Interns are getting remarkable firsthand opportunities to make an impact at Lockheed Martin Space Systems Company. Andrew Wylde, a CU Boulder intern working in the microelectronics assembly area of the RF Payload Center of Excellence, was able to successfully tune a low noise amplifier (LNA) hybrid – a microelectronic part that will be used on the Arabsat 6A and Hellas-Sat-4/SaudiGeoSat-1 A2100 commercial satellites – in only six hours.
Tuning can take about two days to complete, but as the hybrid assembly process improved, Andrew was able to tune the hybrid in a fraction of that time. Plus, Andrew had only been an intern with Lockheed Martin for five months. This achievement and hands-on experience as an intern displayed the unique opportunities being offered to the next generation of Lockheed Martin engineers.
“The experience has been invaluable as an engineer. It has given me the opportunity to interact with the hardware I will one day design and see if through the eyes of a technician,” said Andrew, a co-op technical senior.
Andrew, currently a student in the BS/MS program in electrical, computer and energy engineering, joined the RF Academy Co-Op program in January. The RF Academy Co-Op is a partnership between CU Boulder and Lockheed Martin.
“I really get to learn the production process here, and better understand my role as an engineer in helping design and produce hardware for the next generation of spacecraft and satellites,” added Andrew.
The purpose of the LNA hybrid is to amplify signals to and from a satellite. The formerly labor-intensive hybrid assembly process has become significantly automated, therefore reducing assembly time by 96 percent, minimizing hybrid tune time and reducing overall test cost. These automated assembly processes are so exact in part placement and wire bond location that each hybrid constructed will be identical, allowing the test technician to create a “tuning map” for placement of gold tuning ribbons.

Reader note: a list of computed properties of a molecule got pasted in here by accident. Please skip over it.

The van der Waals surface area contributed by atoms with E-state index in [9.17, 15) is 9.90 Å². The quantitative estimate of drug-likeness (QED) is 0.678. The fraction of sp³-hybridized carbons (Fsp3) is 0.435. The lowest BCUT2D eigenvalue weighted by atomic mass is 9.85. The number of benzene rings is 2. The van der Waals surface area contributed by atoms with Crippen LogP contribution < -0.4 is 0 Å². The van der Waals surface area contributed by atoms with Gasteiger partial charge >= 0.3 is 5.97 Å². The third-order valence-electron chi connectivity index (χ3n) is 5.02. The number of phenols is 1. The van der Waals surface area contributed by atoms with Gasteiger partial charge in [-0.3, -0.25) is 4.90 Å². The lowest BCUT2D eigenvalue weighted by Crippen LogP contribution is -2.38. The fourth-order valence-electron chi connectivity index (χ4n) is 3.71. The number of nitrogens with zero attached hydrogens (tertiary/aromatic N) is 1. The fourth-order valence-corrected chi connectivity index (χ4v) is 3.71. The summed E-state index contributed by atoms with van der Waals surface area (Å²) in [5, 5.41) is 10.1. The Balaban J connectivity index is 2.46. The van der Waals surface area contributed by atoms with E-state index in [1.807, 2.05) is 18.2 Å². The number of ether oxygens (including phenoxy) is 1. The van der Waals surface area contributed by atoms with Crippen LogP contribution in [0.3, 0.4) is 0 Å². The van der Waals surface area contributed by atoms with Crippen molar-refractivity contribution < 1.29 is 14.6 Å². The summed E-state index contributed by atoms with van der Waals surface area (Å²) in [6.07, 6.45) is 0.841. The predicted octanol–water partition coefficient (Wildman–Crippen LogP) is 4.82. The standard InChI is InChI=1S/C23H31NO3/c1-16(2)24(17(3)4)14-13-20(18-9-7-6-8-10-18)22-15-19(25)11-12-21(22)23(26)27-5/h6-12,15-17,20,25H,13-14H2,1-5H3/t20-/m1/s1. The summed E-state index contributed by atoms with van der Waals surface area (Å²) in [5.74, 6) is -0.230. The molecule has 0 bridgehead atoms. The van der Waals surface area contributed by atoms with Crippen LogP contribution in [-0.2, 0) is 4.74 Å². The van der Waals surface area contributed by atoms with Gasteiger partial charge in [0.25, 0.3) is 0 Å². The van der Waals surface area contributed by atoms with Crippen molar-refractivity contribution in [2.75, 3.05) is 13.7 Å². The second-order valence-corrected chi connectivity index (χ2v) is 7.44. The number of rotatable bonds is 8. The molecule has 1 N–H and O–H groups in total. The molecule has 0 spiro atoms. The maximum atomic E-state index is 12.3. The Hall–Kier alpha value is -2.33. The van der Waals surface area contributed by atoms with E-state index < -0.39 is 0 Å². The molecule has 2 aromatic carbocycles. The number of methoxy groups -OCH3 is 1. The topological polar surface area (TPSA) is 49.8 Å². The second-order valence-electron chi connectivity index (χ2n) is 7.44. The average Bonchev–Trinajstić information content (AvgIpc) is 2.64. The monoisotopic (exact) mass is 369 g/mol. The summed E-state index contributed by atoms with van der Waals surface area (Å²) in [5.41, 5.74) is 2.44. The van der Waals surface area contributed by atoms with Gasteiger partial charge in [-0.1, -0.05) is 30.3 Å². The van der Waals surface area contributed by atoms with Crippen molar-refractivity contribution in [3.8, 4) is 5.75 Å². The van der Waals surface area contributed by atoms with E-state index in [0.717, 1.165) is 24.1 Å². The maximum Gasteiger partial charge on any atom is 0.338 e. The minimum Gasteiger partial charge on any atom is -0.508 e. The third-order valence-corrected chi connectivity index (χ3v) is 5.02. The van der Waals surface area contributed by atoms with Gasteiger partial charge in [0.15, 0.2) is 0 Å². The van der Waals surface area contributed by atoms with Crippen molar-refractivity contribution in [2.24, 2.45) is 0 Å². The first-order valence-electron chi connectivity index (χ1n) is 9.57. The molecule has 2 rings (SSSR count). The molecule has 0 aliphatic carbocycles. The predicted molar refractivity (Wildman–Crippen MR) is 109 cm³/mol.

The actual tuning process involves examining the small pieces of gold – which are only the size of a grain of pepper – under a microscope to confirm that each part of the hybrid is secure and meets electrical parameters. Andrew worked to tune these tiny gold pieces on various parts of the hybrid to test performance characteristics, such as input/output, gain/gain-flatness and noise figure. This tedious process used to take nearly two days – now it takes under six hours, and Andrew was essential to this process improvement.
The RF Academy Co-Op program seeks to ensure the next generation of space engineers gains firsthand experience in the design and build of RF components.
“The RF Payload Center of Excellence here on Space Systems’ campus and its manufacturing line is a full-building, cross-team effort and nothing here can be accomplished without the person next to you. It’s a fast-paced, fun environment and I really look forward to getting involved with future products,” said Andrew.
Lockheed Martin extended its RF partnership with CU Boulder with the recent announcement of the RF Space Systems Research Center. This multi-million-dollar agreement will establish new academic programs to boost engineering expertise at the school and create a new curriculum to fill in-demand skills in the space sector.